IBD patients in remission can safely switch to infliximab biosimilar

Reuters Health Information: IBD patients in remission can safely switch to infliximab biosimilar

IBD patients in remission can safely switch to infliximab biosimilar

Last Updated: 2018-04-12

By Marilynn Larkin

NEW YORK (Reuters Health) - Switching to CT-P13, an infliximab biosimilar, is safe and well tolerated in patients with IBD whose disease is in remission, researchers say.

"Biological treatment of chronic inflammatory diseases has improved patient outcomes but increased health care costs," Dr. Anne Strik of Academic Medical Center in Amsterdam and colleagues noted in their report online March 29 in The Lancet Gastroenterology and Hepatology. "Switching patients from originator infliximab to a biosimilar can reduce costs, but prospective data about pharmacokinetics and potential immunogenicity are scarce."

To investigate, Strik's team conducted a noninferiority trial at 13 sites in Belgium and the Netherlands in 46 patients with ulcerative colitis (UC) and 42 with Crohn's disease (CD).

In the UC group, the mean age was 48.3 years; 46% were male; and median disease duration was 9 years. In the CD group, the mean age was 41.5; 52% were male, and the median disease duration was 10 years.

Patients were switched from originator infliximab to CT-P13 at a dose and infusion duration identical to those of the originator (i.e., approximately 5 mg/kg every 7 to 9 weeks). After switching, patients were followed up for 16 weeks.

Serum concentrations of infliximab were measured at baseline (before the first dose of CT-P13), 8 weeks, and 16 weeks.

The geometric mean ratio of serum infliximab concentrations at week 16 (CT-P13) compared with those at baseline (originator) was 110.1% (90% CI 96.0-126.3) in patients with UC and 107.6% (97.4-118.8) in those with CD.

In both groups of patients, the lower bound of the 90% CI was higher than the prespecified non-inferiority margin of 85%, meaning that serum concentrations of infliximab after switching to CT-P13 were non-inferior to concentrations of the originator infliximab in this patient population.

Six serious adverse events were reported in six patients. Only one of these adverse events, a perianal abscess, was judged to be related to study treatment.

"This trial was performed in patients in clinical remission, which is important to keep in mind while discussing extrapolation of results or making a . . . statement concerning switching the entire IBD population," Dr. Strik told Reuters Health by email.

"Currently, we are working on a Cochrane review about switching IBD patients from the originator to CT-P13," she added. "After gathering all available literature and looking at all the results, more definitive advice about switching IBD patients can be given."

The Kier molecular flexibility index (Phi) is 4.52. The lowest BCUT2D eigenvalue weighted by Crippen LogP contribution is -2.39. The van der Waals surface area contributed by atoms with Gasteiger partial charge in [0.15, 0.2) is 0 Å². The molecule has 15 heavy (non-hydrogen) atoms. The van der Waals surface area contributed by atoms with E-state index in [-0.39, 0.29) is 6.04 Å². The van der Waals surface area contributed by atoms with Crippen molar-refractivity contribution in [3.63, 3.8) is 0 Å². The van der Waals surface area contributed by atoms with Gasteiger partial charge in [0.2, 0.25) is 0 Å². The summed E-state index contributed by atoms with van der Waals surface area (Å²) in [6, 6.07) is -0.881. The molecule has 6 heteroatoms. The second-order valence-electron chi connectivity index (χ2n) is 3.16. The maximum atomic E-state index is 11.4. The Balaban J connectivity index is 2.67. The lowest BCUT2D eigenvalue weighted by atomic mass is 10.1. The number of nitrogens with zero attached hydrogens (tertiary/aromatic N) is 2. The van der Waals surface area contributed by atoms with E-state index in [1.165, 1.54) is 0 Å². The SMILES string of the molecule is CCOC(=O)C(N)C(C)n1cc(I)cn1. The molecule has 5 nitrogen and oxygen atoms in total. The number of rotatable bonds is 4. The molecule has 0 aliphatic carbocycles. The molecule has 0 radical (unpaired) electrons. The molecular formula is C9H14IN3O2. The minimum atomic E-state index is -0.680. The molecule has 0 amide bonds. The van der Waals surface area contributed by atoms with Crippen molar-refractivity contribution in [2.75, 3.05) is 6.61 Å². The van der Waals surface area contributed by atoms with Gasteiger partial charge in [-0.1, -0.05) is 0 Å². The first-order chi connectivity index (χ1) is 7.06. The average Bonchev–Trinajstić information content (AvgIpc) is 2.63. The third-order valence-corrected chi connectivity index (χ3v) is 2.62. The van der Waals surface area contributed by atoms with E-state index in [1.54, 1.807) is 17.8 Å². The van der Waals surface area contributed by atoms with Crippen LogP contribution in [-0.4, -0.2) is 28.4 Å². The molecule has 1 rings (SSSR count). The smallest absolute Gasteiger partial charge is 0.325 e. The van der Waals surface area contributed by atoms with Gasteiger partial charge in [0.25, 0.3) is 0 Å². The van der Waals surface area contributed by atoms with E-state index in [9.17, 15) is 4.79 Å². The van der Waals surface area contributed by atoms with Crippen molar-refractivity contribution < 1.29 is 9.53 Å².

Dr. Richard Bloomfeld, director of IBD Services at Wake Forest Baptist Medical Center in Winston-Salem, North Carolina, told Reuters Health, "Although the U.S. Food and Drug Administration tells us that 'a biosimilar is a biologic product that is highly similar to and has no clinically meaningful differences from an existing FDA-approved reference product,' physicians and patients may still have some concerns about using biosimilars."

"This study provides further reassurance to physicians and patients that biosimilars are an acceptable option in the treatment of IBD and may allow us to realize the potential cost savings."

Dr. Lisa Malter, a gastroenterologist at NYU Langone Health in New York City, told Reuters Health by email, "The study methods were strong and the results are promising in this diverse group of patients in clinical remission."

But, she added, "A few limitations of this work limit their generalizability."

"First," she said, "patients were in clinical remission only as assessed by the Simple Clinical Colitis Activity Index and the Harvey Bradshaw Index; (the authors) did not evaluate patients in deep remission - endoscopic or histologic remission known as mucosal healing."

"Deep remission is a therapeutic endpoint," she noted. "It is possibly riskier to study a group only in clinical remission, despite the results of the study being positive."

"Second, the included patients may not have aggressive disease, as all participants were receiving infliximab at standard doses of 5 mg/kg every 7-9 weeks," she said. "In more severe disease, patients may take up 10 mg/kg at intervals as frequently as every four weeks."

"Third, the study period was short - 16 weeks - and immunogenicity may not appear during this window; it may take longer," she explained.

"In addition, the assay used to measure serum concentrations does not allow for detection of antibodies in the presence of drug," she said. "It is possible that some participants did develop immunogenicity in the form of antibody production that was not detected with these study methods."

"Long-term observational studies are needed with biosimilars, especially as more come to market, to assess for continued efficacy, safety and immunogenicity," Dr. Malter concluded.

Dr. Rudolph Bedford, a gastroenterologist at Providence Saint John's Health Center in Santa Monica, California, added in an email that as costs decrease, therapy "will become available to a larger number of patients."

The study was funded by Mundipharma, which produces CT-P13. Dr. Strik and two coauthors have received fees from Mundipharma and two coauthors are employees of the company.

SOURCE: http://bit.ly/2GSvkuU and http://bit.ly/2GYxqcQ

Lancet Gastroenterol Hepatol 2018.

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